President Barack Obama is expected to announce that he will create a “cyber czar“ later this week, according to a Washington Post story.
The post will entail a senior White House official who will execute a broad mandate to develop national-level strategy to protect critical public and private computer networks, according to officials briefed on the plan.
The new adviser will have the broadest, most comprehensive mandate ever granted to such an official and will probably sit on the National Security Council, and will also probably report to the national security adviser as well as the senior White House economic adviser, according to anonymous sources.
The Obama administration plans to coincide the announcement with the long-awaited release of a 40-page report evaluating the government's cybersecurity initiatives and policies. The report is intended to outline a “strategic vision,“ and define the issues the new adviser must address, but will not detail the specifics of the government's plan of action, administration officials reported last month.
“[Cybersecurity] is vitally important, and the government needs to be coordinated on this,” said a White House official Friday, speaking anonymously. “The report gives conclusions and next steps. It’s trying to steer us in the right direction.”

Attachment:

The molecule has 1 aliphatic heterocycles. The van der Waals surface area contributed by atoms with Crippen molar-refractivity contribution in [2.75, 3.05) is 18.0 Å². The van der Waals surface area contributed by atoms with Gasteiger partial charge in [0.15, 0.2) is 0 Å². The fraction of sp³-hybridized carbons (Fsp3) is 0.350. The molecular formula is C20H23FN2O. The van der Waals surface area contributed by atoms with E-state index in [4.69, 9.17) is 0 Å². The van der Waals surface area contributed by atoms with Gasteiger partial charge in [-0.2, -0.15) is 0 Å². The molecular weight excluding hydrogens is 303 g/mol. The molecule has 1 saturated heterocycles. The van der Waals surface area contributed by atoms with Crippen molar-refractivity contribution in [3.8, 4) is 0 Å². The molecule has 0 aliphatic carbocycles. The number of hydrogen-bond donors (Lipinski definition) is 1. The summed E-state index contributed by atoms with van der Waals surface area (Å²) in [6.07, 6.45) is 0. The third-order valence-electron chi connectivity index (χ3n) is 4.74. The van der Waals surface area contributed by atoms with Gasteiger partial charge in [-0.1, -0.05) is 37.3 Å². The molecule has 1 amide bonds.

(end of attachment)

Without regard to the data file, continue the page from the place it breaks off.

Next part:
The document will not address the specific role the National Security Agency will play in protecting private-sector data, an issue of key concern in political circles, and experts say redress of civil-liberty concerns raised by this question requires a full and open debate concerning the government's jurisdiction over private networks. The White House will serve in an oversight capacity, coordinating the efforts of government agencies and private contractors, and will not assume direct operational control of its mission to secure America’s networks from infiltration.
The Washington rumor mill has floated several possible names to fill the proposed position, including Melissa Hathaway, author of a 60-day review of federal cyber policy that provided the basis for the soon-to-be released report. During the review, Hathaway's team conducted dozens of meetings with industry, academic, and civil liberties group representatives.